The Stuxnet and Aurora attacks have shown us that malware development has become a professional job.
Security news during the last months of 2010 have been dominated by WikiLeaks and the politically motivated online attacks carried out by its opponents and supporters.\r\n\r\nMikko Hypponen, Chief Research Officer at F-Secure, says, \"There is nothing new in the type of DDoS attacks that were used to target companies like Mastercard, Visa and Paypal, which had dissociated themselves from WikiLeaks. But today DDoS attacks have become so easy to carry out that almost anyone can participate.\"\r\n\r\n\r\nThe most significant malware development of the year – and perhaps of the whole decade – has been the highly sophisticated Stuxnet worm.\r\n\r\nMikko Hypponen says, \"Stuxnet can attack factory systems and alter automation processes, therefore making cyber sabotage a reality by causing actual real-world damage. And unfortunately it\'s likely that we will see Stuxnet copycats in the future.\"\r\n\r\nBest year for arresting cybercriminals\r\n\r\n2010 has been the best year ever in terms of the number of people arrested and convicted for committing online crimes. For example, the FBI revealed in October that it had arrested more than 90 suspected members of an international cyber crime ring, accused of stealing about $70million from bank accounts in the United States.\r\n\r\nMore arrests were also made in the UK and the Ukraine, from where the operation was directed. The criminals had gained access to people’s online banking details by sending infected spam messages. According to the FBI, the arrests were part of “one of the largest cyber criminal cases we have ever investigated”.\r\n \r\nAn interesting case involving spytools installed on mobile phones was reported by The Register in July, in which Romanian authorities had arrested 50 people accused of using off-the-shelf software to monitor the mobile phone communications of their spouses, competitors and others.\r\n\r\nThe Romanian Directorate for Investigating Organized Crime and Terrorism also arrested Dan Nicolae Oproiu, a 30-year-old IT specialist who allegedly sold the spyware for handsets running the iPhone, Blackberry, Symbian, and Windows Mobile operating systems, according to The Register.\r\n \r\nWindows XP still the major target\r\n\r\nThe Windows 7 operating system has been lauded as a safer operating system than its predecessor Window Vista. Despite overtaking Vista in terms of market share this year, Windows 7 is still far behind Windows XP, which remains by far the most popular operating system and the biggest target for malware writers.\r\n \r\nThe security implications of using outdated operating systems have been demonstrated by reports that the oil spill in the Gulf of Mexico could in part have been caused by the failure of computers that were still using Windows NT 4 from 1996. Mikko Hypponen says, \"It is irresponsible that a billion dollar oil drilling operation did not bother to keep its computers up-to-date and as secure as possible.\"\r\n \r\nMobile security developments\r\n\r\nThe number of mobile malware has not increased dramatically in 2010 but this year saw some developments that may give pointers to future trends. For example, a trojanized version of the Windows Mobile game 3D Anti-terrorist action was uploaded to several Windows Mobile freeware download sites.\r\n\r\nInfected phones made secret calls to expensive premium rate numbers, resulting in big phone bills for the victims.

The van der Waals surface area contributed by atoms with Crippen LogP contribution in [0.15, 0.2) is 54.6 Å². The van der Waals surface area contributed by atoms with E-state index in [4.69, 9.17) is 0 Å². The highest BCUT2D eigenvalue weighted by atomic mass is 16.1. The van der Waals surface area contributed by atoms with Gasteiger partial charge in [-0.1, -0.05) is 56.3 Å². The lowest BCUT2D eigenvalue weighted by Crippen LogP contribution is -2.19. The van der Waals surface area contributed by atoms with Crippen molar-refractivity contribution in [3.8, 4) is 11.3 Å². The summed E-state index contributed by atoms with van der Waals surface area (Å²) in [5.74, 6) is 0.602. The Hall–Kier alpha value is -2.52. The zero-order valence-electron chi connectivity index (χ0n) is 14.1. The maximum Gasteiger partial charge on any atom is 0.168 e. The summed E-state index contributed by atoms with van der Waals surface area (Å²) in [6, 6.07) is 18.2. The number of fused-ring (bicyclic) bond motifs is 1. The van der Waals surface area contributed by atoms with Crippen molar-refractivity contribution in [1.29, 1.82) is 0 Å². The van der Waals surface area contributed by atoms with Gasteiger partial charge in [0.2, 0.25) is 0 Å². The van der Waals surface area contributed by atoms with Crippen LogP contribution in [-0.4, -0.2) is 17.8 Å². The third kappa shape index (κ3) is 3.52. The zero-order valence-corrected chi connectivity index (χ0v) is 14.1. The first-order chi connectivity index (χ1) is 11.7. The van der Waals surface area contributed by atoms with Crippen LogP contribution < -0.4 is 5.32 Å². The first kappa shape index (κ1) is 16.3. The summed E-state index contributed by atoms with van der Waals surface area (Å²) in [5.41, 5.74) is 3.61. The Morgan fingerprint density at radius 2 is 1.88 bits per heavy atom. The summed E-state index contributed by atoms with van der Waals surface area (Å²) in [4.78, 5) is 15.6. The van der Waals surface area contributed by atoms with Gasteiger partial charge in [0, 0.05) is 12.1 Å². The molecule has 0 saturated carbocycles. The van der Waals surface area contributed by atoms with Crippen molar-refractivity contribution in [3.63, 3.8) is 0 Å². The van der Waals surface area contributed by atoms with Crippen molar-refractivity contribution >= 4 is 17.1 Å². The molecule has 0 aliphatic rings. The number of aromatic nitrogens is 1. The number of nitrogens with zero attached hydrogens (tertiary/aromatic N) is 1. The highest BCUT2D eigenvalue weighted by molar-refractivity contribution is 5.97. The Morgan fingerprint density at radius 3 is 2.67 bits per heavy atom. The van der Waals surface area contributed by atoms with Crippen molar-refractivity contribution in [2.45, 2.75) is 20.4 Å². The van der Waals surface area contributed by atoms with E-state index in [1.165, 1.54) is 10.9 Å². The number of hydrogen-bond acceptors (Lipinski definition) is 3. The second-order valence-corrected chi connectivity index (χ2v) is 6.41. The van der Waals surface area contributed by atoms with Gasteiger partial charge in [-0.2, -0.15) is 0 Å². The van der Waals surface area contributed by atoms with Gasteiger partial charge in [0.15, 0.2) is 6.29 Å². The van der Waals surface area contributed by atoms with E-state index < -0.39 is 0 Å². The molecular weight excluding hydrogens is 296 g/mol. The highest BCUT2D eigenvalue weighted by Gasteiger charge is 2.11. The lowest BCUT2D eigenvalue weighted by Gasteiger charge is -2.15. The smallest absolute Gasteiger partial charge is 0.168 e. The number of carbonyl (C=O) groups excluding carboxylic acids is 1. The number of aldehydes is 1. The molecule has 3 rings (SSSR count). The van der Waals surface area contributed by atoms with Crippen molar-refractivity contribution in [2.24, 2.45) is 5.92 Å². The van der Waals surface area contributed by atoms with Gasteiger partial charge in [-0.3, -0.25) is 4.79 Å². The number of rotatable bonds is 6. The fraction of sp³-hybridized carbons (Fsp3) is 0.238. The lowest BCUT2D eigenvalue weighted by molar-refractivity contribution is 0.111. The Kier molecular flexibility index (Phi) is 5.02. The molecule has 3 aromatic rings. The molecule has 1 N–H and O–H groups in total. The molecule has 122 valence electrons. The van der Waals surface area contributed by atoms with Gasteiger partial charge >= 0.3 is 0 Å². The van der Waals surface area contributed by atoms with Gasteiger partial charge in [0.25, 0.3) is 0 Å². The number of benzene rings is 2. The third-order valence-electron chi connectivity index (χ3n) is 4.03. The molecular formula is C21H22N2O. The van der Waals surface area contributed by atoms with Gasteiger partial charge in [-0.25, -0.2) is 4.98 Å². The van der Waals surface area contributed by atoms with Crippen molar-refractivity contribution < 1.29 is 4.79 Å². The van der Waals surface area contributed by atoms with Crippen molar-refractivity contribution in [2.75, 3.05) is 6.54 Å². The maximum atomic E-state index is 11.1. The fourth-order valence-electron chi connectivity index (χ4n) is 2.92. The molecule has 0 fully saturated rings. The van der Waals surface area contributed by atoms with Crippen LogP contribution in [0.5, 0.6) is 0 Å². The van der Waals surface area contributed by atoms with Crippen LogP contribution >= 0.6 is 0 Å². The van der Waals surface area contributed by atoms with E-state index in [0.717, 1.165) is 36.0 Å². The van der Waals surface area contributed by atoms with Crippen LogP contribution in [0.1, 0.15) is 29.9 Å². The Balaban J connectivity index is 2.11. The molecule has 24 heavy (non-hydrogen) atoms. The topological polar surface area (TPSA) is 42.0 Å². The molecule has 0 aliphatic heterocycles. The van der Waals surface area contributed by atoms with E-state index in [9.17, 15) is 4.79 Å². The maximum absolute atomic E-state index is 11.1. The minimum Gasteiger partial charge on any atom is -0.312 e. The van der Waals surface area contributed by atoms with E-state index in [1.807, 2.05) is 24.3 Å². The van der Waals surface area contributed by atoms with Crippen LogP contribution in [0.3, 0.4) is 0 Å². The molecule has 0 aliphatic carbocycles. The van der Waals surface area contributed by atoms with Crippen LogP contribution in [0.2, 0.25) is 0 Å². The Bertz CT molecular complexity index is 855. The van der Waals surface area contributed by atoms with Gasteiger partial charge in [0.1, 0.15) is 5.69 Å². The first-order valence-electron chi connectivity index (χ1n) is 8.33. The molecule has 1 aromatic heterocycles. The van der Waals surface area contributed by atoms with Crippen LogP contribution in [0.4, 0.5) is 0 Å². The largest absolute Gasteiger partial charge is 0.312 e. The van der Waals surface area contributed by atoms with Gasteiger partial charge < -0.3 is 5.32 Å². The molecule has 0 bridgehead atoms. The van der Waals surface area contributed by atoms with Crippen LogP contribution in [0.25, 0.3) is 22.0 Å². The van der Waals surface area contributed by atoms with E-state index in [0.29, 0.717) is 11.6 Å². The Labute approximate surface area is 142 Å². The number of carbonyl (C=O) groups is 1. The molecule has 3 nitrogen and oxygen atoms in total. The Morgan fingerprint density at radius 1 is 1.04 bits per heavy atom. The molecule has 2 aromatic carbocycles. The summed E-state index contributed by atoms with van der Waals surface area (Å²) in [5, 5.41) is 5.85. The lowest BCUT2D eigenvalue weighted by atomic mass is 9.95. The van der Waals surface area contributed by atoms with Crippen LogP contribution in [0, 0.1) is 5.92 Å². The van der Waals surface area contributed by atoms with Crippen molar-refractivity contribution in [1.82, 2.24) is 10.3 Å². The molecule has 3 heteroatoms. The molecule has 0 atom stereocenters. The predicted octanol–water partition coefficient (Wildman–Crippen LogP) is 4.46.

Vendor-neutral testing and certification firm ICSA Labs offers its thoughts on the security landscape spanning 2010 and 2011. Mobile security 1.
With increasingly stringent compliance mandates, a flurry of vendor consolidation, demands for audit reporting, and a spike in complex security breaches, 2010 has been a dynamic year for the IT security and compliance world. As 2011 promises that we’ll continue to see more of the same, managing the changes to IT assets and systems that introduce dangerous security vulnerabilities into the IT environment will continue to be critical for organizations in ensuring the security and compliance of their IT infrastructures. Tripwire outlines the following predictions for 2011: The Stuxnet effect: The impact of the Stuxnet attacks earlier this year went far beyond any other cyberattack to date.
Viruses will become more subtle and even harder to detect in 2011, and the primary line of attack will continue to be via the internet, according to Redscan.\r\n\r\nMalware is now designed to hide undetected on infected systems, ever more subtly, ever more difficult to detect.
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